Johnson still has the backing of most of the UK's most powerful papers, and has some type of common man appeal that eludes me. The other parties are as broken and divided as the Tories are, with Corbyn extremely unpopular and the Liberal Democrats still not trusted because of their past coalition government with the Tories. If there's an election, there's a pretty strong chance Johnson will win. The best to hope for is he will continue to trip over his own arrogance to the point where they get another divided government and the left-wing parties can cobble something together. That would depend on Labour and the Lib Dems ceasing their cold war. 

 

In England, but the U.K. is made up of more than just the England-based tabloids.  The coverage has been far from positive in Scotland, Ireland and Wales.  Also, tabloids in the U.K. no longer have the gravitas that they once had twenty years ago, at least not since the phone-hacking scandals.  The U.K. isn't comparable to the U.S. where people digest everything the papers spew out and think about it only a year after the fact. 

 

 

This tells you all you need to know about the U.S., which is why most of my family would never live here.

 

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41 minutes ago, DramatistDreamer said:

 

In England, but the U.K. is made up of more than just the England-based tabloids.  The coverage has been far from positive in Scotland, Ireland and Wales.  Also, tabloids in the U.K. no longer have the gravitas that they once had twenty years ago, at least not since the phone-hacking scandals.  The U.K. isn't comparable to the U.S. where people digest everything the papers spew out and think about it only a year after the fact.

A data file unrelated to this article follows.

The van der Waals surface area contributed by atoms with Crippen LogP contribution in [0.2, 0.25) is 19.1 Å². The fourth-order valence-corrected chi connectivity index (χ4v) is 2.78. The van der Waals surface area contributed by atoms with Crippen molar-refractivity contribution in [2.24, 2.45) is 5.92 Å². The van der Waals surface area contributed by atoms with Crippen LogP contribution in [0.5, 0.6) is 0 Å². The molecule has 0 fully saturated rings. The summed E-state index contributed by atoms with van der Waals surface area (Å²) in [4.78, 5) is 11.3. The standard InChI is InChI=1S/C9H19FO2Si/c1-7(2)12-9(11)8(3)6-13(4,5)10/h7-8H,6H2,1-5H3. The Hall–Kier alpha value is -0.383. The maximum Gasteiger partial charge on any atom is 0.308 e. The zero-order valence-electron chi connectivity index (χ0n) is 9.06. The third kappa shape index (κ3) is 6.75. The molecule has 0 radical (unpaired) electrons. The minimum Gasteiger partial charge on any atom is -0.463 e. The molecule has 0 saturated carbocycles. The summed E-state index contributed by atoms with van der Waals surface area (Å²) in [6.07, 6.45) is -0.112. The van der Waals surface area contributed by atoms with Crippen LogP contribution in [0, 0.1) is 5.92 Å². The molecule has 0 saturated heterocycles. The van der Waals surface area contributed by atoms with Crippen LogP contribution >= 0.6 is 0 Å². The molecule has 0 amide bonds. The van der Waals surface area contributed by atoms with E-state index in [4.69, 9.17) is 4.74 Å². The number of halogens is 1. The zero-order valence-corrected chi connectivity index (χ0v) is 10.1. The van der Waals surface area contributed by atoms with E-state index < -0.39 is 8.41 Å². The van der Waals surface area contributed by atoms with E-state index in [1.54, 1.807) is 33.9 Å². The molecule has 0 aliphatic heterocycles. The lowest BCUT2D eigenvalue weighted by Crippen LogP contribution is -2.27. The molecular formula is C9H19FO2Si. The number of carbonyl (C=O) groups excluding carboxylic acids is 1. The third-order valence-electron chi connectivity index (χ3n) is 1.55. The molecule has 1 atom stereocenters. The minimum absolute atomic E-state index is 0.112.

Until Brexit I would have agreed. Not sure now. Scotland also seems to have had hatred for the Tories for generations but it doesn't keep them out of power - I guess they will likely be leaving the UK within the next 4-5 years anyway, unless something changes. 

 

I wasn't trying to compare the UK to the US, if that was how my post came across. 

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34 minutes ago, DRW50 said:

 

Until Brexit I would have agreed. Not sure now. Scotland also seems to have had hatred for the Tories for generations but it doesn't keep them out of power - I guess they will likely be leaving the UK within the next 4-5 years anyway, unless something changes. 

 

I wasn't trying to compare the UK to the US, if that was how my post came across. 

 

No, I didn't take the comparison to be coming from you, I was kind of riffing off the idea.

 

It's going to be interesting to see where all of these countries land after in a post-Brexit landscape.  Will there be a United Kingdom after all?  It's not like England hasn't lost territory before.